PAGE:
'Dog coronavirus' transmitted to humans – but there's no reason to panic

Scientists have found one new canine coronavirus in a handful of people who have pneumonia. This may sound alarming, but once we unpack it you will find that there is no reason to lose your sleep.

The discovery of canine coronavirus in eight people at a hospital in Sarawak, Malaysia was reported in Clinical Infectious Diseases by a group of highly respected international scientists. So does this mean that dogs can transmit coronavirus to humans?

The first thing to clarify is what canine coronavirus is. What is important is that it differs significantly from SARS-CoV-2, the virus that causes COVID-19. The coronavirus family can be divided into four groups of viruses: alpha, beta, gamma, and delta coronaviruses. SARS-CoV-2 falls into the group of beta coronaviruses, while the canine coronaviruses fall into the completely separate group of alpha coronaviruses.

Scientists have known about coronaviruses for dogs almost 50 years. These viruses were relatively obscure for most of this period and of only interest to veterinary virologists and the occasional dog owner. There are no previous reports of these viruses infecting humans. But the sudden international spotlight on all coronavirus is finding coronavirus in places we haven’t seen before.

The canine coronavirus infections recently identified in humans were actually discovered by accident. Scientists weren’t specifically looking for canine coronavirus, and affected patients had long since recovered. The researchers tried to develop a new test that could detect all types of coronavirus at the same time – something called a test Pan-CoV test.

After confirming the test, they worked on samples of viruses grown in laboratories tested it on 192 human swabs of patients with pneumonia in hospital in Malaysia. Nine of these samples tested positive for coronavirus.

Further analysis showed that five of the nine samples were common human coronaviruses, which can cause colds. Surprisingly, four of the samples were canine coronavirus. Further studies on patients from the same hospital found four other positive patients.

The researchers examined nasal and throat swabs from all eight Malaysian patients to learn more about the coronavirus in dogs. Samples were placed on dog cells in the laboratory to see if a live virus was present. Virus from a single sample replicated well and virus particles could be seen using electron microscopy. The scientists were also able to sequence the genome of the virus.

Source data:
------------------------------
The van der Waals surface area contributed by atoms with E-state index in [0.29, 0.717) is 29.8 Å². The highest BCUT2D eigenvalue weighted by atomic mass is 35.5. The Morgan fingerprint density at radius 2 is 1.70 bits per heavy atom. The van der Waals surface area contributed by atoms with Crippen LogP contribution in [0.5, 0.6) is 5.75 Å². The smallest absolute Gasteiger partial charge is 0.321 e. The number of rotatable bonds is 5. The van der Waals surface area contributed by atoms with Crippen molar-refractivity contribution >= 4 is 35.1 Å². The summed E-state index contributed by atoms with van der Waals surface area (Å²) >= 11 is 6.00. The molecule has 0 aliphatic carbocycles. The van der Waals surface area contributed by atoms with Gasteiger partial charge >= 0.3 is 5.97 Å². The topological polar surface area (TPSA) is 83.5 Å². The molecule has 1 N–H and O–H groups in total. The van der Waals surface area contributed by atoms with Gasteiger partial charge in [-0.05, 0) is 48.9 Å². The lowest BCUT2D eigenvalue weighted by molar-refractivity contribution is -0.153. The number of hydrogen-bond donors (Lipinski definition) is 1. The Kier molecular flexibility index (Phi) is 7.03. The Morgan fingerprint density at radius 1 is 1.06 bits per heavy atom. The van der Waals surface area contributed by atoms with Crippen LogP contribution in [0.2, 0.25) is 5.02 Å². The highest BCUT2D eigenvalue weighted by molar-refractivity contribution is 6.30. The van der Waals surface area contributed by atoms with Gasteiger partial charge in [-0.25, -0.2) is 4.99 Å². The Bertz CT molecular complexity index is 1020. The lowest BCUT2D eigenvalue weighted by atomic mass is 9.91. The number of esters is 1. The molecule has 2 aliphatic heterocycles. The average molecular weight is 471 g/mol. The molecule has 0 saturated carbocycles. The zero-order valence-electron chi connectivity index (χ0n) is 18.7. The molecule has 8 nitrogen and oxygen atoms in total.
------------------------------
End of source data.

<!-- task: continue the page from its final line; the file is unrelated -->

Analysis found that this canine coronavirus was closely related to a number of different alphacoronaviruses – including those found in pigs and cats – and showed that it had not previously been identified anywhere else.

No signs of further spread

Was the canine coronavirus responsible for the pneumonia in the patients? Right now we just can’t tell. Seven out of eight patients were simultaneously infected with another virus, either adenovirus, influenza, or parainfluenza virus. We know that all of these viruses can cause pneumonia on their own, so it’s more likely that these were responsible for the disease. We can say that there is an association between pneumonia and canine coronavirus in these patients, but we cannot say that this is the cause.

There were concerns that the canine coronavirus identified in these Malaysian patients could spread from person to person, leading to a larger outbreak. How many Headlines It is not clear that these infections actually occurred in humans in 2017 and 2018. This further reduces the likelihood of an outbreak of canine coronavirus from this source, as there has been no evidence of further spread in the past three to four years.

As coronaviruses become the focus of attention and we look for related viruses, we will inevitably find more positive samples in unexpected places. The vast majority of these will only be of academic interest and need not sound the alarm. However, it is important that monitoring for new coronaviruses is continued and expanded so that we have the best possible chance of identifying significant cross-species jumps in the future.

Sarah L Caddy, Clinical Research Fellow for Virus Immunology and Veterinarian, Cambridge University

This article is republished by The conversation under a Creative Commons license. read this original article.

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